March 6, 2021

Stocks Down Over 4% in Global Sell-Off

Stock market indexes in the United States and Europe dropped more than 4 percent as Japan intervened to weaken its currency and the European Central Bank began buying bonds to try to calm markets.

At the close, the Standard Poor’s 500-stock index was down 60.27 points, or 4.78 percent, to 1,200.07. The Dow Jones industrial average was off 512.76 points, or 4.31 percent, to 11,383.68, and the Nasdaq was down 136.68, or 5.08 percent, to 2,556.39.

It was the biggest percentage drop since February 2009.

Following accelerating falls over the last two weeks, the stock market is now officially in “correction” territory, defined as a drop of 10 percent to 20 percent since the latest peak.

The S.P. 500 has fallen 12 percent since its recent high of 1,363.61 on April 29, underlining the new negative investment sentiment about the economy and Europe.

“We are now in correction mode,” said Sam Stovall, chief investment strategist at Standard Poor’s. “We could have another couple of weeks to go before it bottoms.”

The last time the market was in a correction was last summer, when it fell 16 percent before recovering.

A fear haunting markets is that the United States economy may be heading for a double-dip recession. And even after a second major rescue package for Greece and the agreement to raise the debt ceiling in the United States, investors are concerned that world leaders have not done enough to address fragile underlying economic growth, while Europe’s debt problems have moved on to the much bigger economies of Italy and Spain.

Mohamed El-Erian, chief executive of the bond giant Pimco, said investors were selling risky assets like stocks “globally prompted by concerns about the weakening economic outlook, spreading contagion in Europe and insufficient policy responses.”

With Thursday’s dive, the three major American indexes had erased all of the gains made so far in 2011, with the S.P. and Nasdaq markedly below the start of the year.

The Dow, an index of 30 blue-chip stocks, was about 11.1 percent off of its most recent closing high of 12,810.54, reached on April 29. But it was 19.6 percent below its all-time high of 14,164.53, on Oct. 9, 2007.

Since the beginning of 2008, there have been 17 days with drops of 4 percent or more — 13 in 2008 and 4 in 2009.

Unnerved by policy makers’ apparent inability to get ahead of Europe’s festering debt crisis, European stock markets turned sharply negative across the board.

In Britain, stocks closed down 3.43 percent. In Germany, the DAX index dropped 3.4 percent. In France, the CAC 40 closed down 3.9 percent.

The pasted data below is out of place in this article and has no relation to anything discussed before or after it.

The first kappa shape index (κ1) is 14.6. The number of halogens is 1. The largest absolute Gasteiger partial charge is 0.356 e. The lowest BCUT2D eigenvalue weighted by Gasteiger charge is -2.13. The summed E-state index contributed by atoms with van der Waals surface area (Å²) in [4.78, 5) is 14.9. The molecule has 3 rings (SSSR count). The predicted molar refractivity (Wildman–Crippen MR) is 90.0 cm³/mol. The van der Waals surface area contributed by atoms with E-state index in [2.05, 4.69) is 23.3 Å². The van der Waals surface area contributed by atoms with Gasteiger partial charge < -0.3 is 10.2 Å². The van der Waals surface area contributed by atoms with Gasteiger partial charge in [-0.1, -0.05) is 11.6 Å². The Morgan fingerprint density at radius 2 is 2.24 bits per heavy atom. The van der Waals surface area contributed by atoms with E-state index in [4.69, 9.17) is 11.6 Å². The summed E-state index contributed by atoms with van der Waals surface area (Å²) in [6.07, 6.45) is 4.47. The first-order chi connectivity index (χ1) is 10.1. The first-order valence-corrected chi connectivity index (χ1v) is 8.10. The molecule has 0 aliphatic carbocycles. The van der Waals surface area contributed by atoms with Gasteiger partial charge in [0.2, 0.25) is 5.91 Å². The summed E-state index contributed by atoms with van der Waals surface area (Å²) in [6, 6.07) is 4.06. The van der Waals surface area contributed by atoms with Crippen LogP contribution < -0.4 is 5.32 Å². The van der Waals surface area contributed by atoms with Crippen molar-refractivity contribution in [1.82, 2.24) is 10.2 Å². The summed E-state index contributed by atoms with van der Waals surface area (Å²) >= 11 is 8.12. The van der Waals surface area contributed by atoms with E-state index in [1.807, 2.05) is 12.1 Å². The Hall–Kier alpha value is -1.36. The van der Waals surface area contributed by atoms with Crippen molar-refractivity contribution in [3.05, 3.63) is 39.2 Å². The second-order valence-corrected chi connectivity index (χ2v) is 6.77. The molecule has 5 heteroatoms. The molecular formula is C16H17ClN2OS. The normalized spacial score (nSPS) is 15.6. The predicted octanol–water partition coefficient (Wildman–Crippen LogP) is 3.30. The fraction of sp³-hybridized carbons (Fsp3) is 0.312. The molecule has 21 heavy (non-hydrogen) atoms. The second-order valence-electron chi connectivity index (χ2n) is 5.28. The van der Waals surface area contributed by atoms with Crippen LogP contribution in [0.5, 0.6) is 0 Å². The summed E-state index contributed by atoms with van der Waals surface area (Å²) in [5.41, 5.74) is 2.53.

“This is the worst it has been in Europe,” said Jens Nordvig, currency economist at Nomura Securities in New York. “The current rescue package was not enough to cope with the size of the problems posed by Italy and Spain. We need a new framework that can cope with those two countries, and without it markets are on their own and are falling.”

Major indexes in Italy, Spain, France and Switzerland all closed Thursday more than 20 percent below their 2011 highs, while Germany was off nearly 15 percent and Britain’s decline was more than 11 percent.

The selling has extended to many other markets. Mexican stocks are off almost 14 percent from their highs earlier this year, and Brazil’s major index has lost more than a quarter of its value.

Yields on Italian government bonds, already above 6 percent, rose sharply, adding to concerns that the nation’s current debt position is unsustainable. Yields on Spanish debt also increased. This was despite large-scale intervention by the European Central Bank, which for the first time since March began buying bonds in an apparent attempt to prevent the region’s sovereign debt crisis from engulfing Italy.

The markets had expected some concrete action from Prime Minister Silvio Berlusconi on Italian’s worsening debt situation in public remarks late Wednesday. But they were disappointed when he defended the country’s fundamentals and said current packages were enough to foster economic growth. The Italian stock market opened up but then slipped sharply.

Since many of Europe’s banks hold the bonds of countries like Italy and Spain, concern is turning to the health of the banking system as these bonds drop in value. With warning signs flashing that some European banks are struggling to fund themselves in increasingly expensive credit markets, the E.C.B. also moved to help weaker banks by expanding its lending to institutions in the euro area at the benchmark interest rate. Bank stocks nevertheless fell sharply in Europe.

Jean-Claude Trichet, the president of the E.C.B., said the bank had acted in response to “renewed tensions in some financial markets in the euro area.”

He said that uncertainty created by the debate in the United States to raise the debt ceiling had unnerved European markets as United States investors had become increasingly reluctant to lend to European banks. “It’s clear the entire world is intertwined,” he said. “What happens in the U.S. influences the rest of the world.”

But the E.C.B.’s steps were not enough to help Europe’s bond markets.

Laurent Bilke, an analyst at Nomura in London, said the E.C.B. had been buying government debt of Portugal and Ireland in order to calm these markets. But it had not been buying Italian and Spanish government debt, and that had unnerved investors.

He said the E.C.B. council had also not been united in its decision to take extraordinary measures to intervene in the markets, and that fact had spooked markets.

Article source: http://www.nytimes.com/2011/08/05/business/markets.html?partner=rss&emc=rss

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